The rapid pace at which the overall academic discourse surrounding gay and lesbian parents’ comparative competence has swung—from the wide acknowledgement of challenges to “no differences” to more capable than mom and pop families—is notable, and frankly a bit suspect. Scientific truths are seldom reversed in a decade. . . . .
Instead of relying on small samples, or the challenges of discerning sexual orientation of household residents using census data, my colleagues and I randomly screened over 15,000 Americans aged 18-39 and asked them if their biological mother or father ever had a romantic relationship with a member of the same sex. I realize that one same-sex relationship does not a lesbian make, necessarily. But our research team was less concerned with the complicated politics of sexual identity than with same-sex behavior.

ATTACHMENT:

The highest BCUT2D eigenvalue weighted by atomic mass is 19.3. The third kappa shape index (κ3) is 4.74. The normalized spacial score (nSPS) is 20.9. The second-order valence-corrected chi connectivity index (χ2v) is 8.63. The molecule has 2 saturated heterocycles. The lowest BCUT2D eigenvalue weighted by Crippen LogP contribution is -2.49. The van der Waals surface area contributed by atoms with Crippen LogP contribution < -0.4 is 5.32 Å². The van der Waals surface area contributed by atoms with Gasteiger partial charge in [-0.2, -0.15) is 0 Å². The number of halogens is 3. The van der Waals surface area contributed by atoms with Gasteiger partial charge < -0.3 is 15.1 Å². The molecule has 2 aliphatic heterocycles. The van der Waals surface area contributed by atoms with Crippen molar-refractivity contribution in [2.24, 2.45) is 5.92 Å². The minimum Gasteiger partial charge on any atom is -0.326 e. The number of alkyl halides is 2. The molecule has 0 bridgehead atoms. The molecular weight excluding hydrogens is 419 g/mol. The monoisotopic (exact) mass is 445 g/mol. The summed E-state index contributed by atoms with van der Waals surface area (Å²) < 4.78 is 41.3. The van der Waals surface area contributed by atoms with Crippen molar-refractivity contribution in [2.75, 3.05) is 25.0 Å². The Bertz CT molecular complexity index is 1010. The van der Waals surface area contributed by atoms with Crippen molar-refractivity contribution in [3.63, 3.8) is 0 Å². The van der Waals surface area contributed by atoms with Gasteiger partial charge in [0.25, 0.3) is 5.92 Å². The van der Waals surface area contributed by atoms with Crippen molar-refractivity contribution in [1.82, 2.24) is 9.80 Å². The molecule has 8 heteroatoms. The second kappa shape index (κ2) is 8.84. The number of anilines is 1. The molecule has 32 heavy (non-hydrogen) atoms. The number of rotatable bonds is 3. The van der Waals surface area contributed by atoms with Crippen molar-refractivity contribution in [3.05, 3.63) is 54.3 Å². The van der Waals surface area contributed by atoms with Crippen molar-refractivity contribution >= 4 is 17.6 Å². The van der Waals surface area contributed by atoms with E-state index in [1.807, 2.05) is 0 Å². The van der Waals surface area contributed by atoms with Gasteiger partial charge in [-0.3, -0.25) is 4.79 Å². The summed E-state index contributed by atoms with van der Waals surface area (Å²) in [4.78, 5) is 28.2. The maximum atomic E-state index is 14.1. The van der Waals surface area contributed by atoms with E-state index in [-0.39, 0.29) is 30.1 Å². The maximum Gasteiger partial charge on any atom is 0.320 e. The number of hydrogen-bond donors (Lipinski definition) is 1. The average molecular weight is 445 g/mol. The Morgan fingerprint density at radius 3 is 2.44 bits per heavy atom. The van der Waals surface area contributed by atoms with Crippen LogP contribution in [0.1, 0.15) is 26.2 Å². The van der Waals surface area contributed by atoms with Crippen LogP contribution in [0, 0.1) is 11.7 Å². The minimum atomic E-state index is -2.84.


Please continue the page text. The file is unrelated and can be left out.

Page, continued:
The basic results call into question simplistic notions of “no differences,” at least with the generation that is out of the house. . . . Even after including controls for age, race, gender, and things like being bullied as a youth, or the gay-friendliness of the state in which they live, such respondents were more apt to report being unemployed, less healthy, more depressed, more likely to have cheated on a spouse or partner, smoke more pot, had trouble with the law, report more male and female sex partners, more sexual victimization, and were more likely to reflect negatively on their childhood family life, among other things.
Why such dramatic differences? I can only speculate, since the data are not poised to pinpoint causes. One notable theme among the adult children of same-sex parents, however, is household instability, and plenty of it. The children of fathers who have had same-sex relationships fare a bit better, but they seldom reported living with their father for very long, and never with his partner for more than three years.